Analyzing relationships between drivers and ecosystem responses can also help managers refine their monitoring plans, such as increasing monitoring when a system is close to a tipping point. Identifying thresholds can not only reduce management costs and effort, it also provides concrete information about a system’s limits and helps inform the development of management targets.

To the workshop participants, conceptual models helped them discover possible indicators for identifying tipping points and highlighted data needs. According to Rod Fujita, co-principal investigator of OTP and the director of research and development for Environmental Defense Fund’s Oceans Program, conceptual models can also be powerful tools for engaging local communities.

“These models have helped communities better understand their systems and also enabled us to more effectively communicate about the concept of ocean tipping points,” said Fujita.

A new analytical lens for existing challenges

Applying the ocean tipping points framework also means being able to analyze a system through a different lens. Workshop instructors introduced participants to a range of analytical tools that can aid ocean managers and scientists in detecting tipping points and understanding their implications, including cluster analysis and boosted regression trees, generalized additive models, breakpoint analyses, and tradeoff analyses.

Of particular interest among participants were tradeoff analyses, which allow managers to compare the costs and benefits of different management alternatives designed to avoid crossing undesirable tipping points. They help illustrate where costs can be minimized and benefits maximized to help reduce potential conflict among user groups.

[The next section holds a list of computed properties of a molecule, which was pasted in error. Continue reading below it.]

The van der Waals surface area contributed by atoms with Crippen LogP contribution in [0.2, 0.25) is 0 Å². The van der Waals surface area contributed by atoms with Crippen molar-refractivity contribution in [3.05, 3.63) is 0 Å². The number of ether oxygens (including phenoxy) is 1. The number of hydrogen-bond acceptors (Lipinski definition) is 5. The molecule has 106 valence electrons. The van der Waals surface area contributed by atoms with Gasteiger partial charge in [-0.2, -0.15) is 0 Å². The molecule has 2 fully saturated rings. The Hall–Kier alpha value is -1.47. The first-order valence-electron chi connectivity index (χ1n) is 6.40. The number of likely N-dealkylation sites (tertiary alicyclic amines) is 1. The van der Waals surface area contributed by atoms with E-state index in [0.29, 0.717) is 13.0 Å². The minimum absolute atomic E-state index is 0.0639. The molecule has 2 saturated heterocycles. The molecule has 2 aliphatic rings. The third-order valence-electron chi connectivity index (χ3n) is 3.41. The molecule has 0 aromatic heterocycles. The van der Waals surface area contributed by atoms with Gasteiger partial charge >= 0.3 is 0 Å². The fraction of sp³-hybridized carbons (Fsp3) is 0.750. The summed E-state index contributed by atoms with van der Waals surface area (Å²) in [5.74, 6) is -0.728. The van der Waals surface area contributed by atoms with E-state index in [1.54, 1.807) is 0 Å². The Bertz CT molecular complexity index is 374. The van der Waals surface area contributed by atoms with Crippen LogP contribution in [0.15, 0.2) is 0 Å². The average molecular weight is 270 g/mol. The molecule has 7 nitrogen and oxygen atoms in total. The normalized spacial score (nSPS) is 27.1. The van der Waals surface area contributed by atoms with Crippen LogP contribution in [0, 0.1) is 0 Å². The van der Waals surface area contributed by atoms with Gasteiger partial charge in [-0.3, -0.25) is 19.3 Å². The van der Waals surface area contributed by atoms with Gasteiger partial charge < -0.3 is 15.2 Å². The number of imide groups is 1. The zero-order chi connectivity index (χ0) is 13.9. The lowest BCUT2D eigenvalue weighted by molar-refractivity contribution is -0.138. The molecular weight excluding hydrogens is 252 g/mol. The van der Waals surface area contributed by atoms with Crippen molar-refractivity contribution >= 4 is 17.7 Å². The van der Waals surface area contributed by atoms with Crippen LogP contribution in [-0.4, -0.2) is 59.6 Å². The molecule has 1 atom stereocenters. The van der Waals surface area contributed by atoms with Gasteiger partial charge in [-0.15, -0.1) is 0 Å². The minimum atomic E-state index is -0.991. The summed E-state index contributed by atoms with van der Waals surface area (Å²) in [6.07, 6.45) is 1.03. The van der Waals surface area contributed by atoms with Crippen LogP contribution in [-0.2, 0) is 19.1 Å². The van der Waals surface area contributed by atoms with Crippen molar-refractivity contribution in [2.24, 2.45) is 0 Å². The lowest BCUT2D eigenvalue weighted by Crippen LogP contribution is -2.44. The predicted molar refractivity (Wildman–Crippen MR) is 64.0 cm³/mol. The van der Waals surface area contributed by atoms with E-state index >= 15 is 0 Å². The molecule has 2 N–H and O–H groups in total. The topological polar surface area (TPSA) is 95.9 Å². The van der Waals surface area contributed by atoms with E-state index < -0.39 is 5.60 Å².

“Mapping conservation benefit versus economic reward helps bring fishermen and their livelihood into the conversation,” said Patrice McCarron, another member of the lobster group and the executive director of the Maine Lobstermen’s Association. “Fishermen will be able to connect with this type of analysis and easily see if they are on or below the line [of the efficiency frontier].”

While the ocean tipping points framework presents new analytical tools and a new lens through which to view data, it does not require managers to start from scratch. Rather, it increases their capacity to address changes in the systems they manage.

Moreover, the concept facilitates communication among different stakeholders, because these dramatic and sometimes irreversible changes resonate with people. By taking time to discuss the implications of these ecosystem shifts and their impacts on local communities, managers can draw out novel information about the values and preferences represented in the community.

Equipped with tools to analyze tipping points in their ecosystems and roadmaps for incorporating this information into their own management context, the teams left the workshop with a new toolbox for addressing dramatic ocean changes.

“The workshop provided us with the tools needed to analyze these ecosystem shifts so that we can better predict and prepare for tipping points in the future,” said Ware. “It forced us to take a broader look at the ecosystem and provided a new lens through which to evaluate the management of lobster.”

And this workshop was not the end of the road for the Ocean Tipping Points project. There may be more of such workshops in the future to continue growing the ocean tipping points community and building a practice that improves the management of shifts within marine ecosystems and leads to their resilience. 


Photos, from top to bottom: Ocean Tipping Points workshop participants (header); Conceptual model from the workshop; a diagram of the efficiency frontier; Megan Ware presenting her team's discussion points. All photos courtesy of Kristen Weiss.

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Posted on December 27, 2017